Is Your Toddler A Picky Eater?

Tuesday, May 24, 2005

Does your child refuse to eat during the family meal? Or does he eat very little or only certain foods? If so, there’s no need to panic. Most young children are picky eaters as they enter toddlerhood (ages 1 to 3) and beyond.

Reasons for Picky Eating
Toddlers are just starting to learn about the world and everything is new. Once a child is able to walk, he will most likely be more interested in playing and exploring than in sitting down for a meal.

In addition, toddlers are naturally apprehensive about trying anything new, including food. They won’t always accept a new food on the first try. In fact, it’s more unusual for toddlers to just accept a new food without a struggle. Also, picky eating is one way for toddlers to exert a little control over their young lives.

Another reason for picky eating involves eating habits. In general, toddlers will eat a good breakfast, maybe some lunch, and then play with their food during dinner. They tend to “graze” by eating finger foods and drinking milk or juice throughout the day and, therefore, may not feel hungry during the scheduled mealtime.

The atmosphere of the meal also may play a role in how your child eats. Eating shouldn’t be associated with negative feelings. Don’t force your child to try a new food or to eat more that he wants. If he feels forced, he’ll do the opposite of what you want. Coercing, threatening, or rewarding the child to eat will only exacerbate the problem. Kids respond better when they eat in a neutral environment.

When a toddler rejects food, it might actually be mom or dad at the other end of the spoon who is reinforcing the picky behavior. If you don’t like asparagus, your negative feelings may come across as you introduce it to your child. Again, try to remain neutral during feeding time.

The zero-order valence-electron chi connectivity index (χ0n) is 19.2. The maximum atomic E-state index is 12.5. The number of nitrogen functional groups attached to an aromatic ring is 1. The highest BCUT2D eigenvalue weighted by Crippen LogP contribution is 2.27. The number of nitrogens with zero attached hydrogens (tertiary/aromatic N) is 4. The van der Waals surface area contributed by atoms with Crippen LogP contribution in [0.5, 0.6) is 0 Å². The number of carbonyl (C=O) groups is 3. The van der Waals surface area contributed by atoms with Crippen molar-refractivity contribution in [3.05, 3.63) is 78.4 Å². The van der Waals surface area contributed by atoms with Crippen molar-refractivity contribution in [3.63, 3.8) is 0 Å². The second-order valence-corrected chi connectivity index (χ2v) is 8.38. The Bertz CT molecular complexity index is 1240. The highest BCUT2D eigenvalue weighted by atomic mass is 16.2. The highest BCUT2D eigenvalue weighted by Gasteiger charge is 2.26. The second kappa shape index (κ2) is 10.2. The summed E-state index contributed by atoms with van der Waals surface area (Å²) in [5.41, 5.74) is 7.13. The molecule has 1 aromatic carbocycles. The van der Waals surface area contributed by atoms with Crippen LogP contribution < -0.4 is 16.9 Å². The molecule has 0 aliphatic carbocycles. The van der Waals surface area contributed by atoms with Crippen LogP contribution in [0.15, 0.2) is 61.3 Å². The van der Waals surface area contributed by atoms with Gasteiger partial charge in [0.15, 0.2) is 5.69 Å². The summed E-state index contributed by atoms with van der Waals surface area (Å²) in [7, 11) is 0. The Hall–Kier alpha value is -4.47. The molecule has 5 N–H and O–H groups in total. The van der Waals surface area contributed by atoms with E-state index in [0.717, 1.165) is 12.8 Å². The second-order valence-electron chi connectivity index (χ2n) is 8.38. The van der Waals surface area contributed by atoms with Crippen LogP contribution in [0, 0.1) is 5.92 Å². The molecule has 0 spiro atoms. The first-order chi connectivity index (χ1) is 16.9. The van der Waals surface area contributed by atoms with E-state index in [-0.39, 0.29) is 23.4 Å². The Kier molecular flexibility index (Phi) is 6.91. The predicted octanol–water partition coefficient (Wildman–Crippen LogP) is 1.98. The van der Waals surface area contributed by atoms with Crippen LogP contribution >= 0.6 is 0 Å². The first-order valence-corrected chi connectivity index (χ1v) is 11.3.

Nutrition Concerns
Parents—especially first-time moms and dads—may be overly concerned that their picky eater won’t grow properly or will have nutrient or vitamin deficiencies. To put you at ease, recognize that children won’t starve themselves. If a child doesn’t eat at one meal, he or she will make it up at the next meal. Despite their sometimes-limited diet, most children get their daily nutritional requirements and grow normally. It’s rare to see malnutrition in our culture as a result of picky eating.

You won’t need to be concerned about nutrition deprivation if you routinely offer a variety of foods, have regular family meals, and avoid catering to your child’s limited tastes.

Tips for Reducing Picky Eating
You can do many things to help your child try new foods and eat a nutritious diet.

  • Variety is very important for a healthy diet. The more new foods you offer your child, the greater the chance he or she will find ones to like.
  • Parents tend to misinterpret normal behavior, so when a child won’t eat a food the first time, they assume he doesn’t like it. When introducing a new food, don’t give up; it may take six to eight attempts for a child to accept something new. Don’t eliminate the food, just try again. Eventually, if the child keeps rejecting the food, then he may actually not care for it vs. just being a picky eater.
  • Provide many opportunities to taste new foods within a positive context.
  • Try to avoid comparing your picky eater to other children in the family. Each child is unique in his or her food preferences.
  • Children who are more picky tend get too much milk and juice. Toddlers love their sippy cups, but too often fill up on milk and juice, leaving little room for other foods that are rich in vitamins, protein, and fiber. Limit your child to 16 to 24 ounces of milk and half a cup of juice a day. Offer other foods that provide the health benefits found in milk and juice.
  • As a general rule, remember the concept of “division of responsibility.” You decide what and when your child eats and, he or she decides if and how much to eat. This helps relieve the stress of feeling like your child’s eating is only up to you.

Using Supplements
Children who are very picky may not be getting enough calcium, iron, and other nutrients. If you are concerned that your child isn’t eating a variety of foods, consider providing a multivitamin. These are available for toddlers as well as older children. Talk to your doctor if you have concerns about your child’s growth or continued problems with nutrition.

Dr. Darcy Fechner is a pediatrician at Columbia St. Mary’s Germantown Clinic. For more information, call 262-250-7800.


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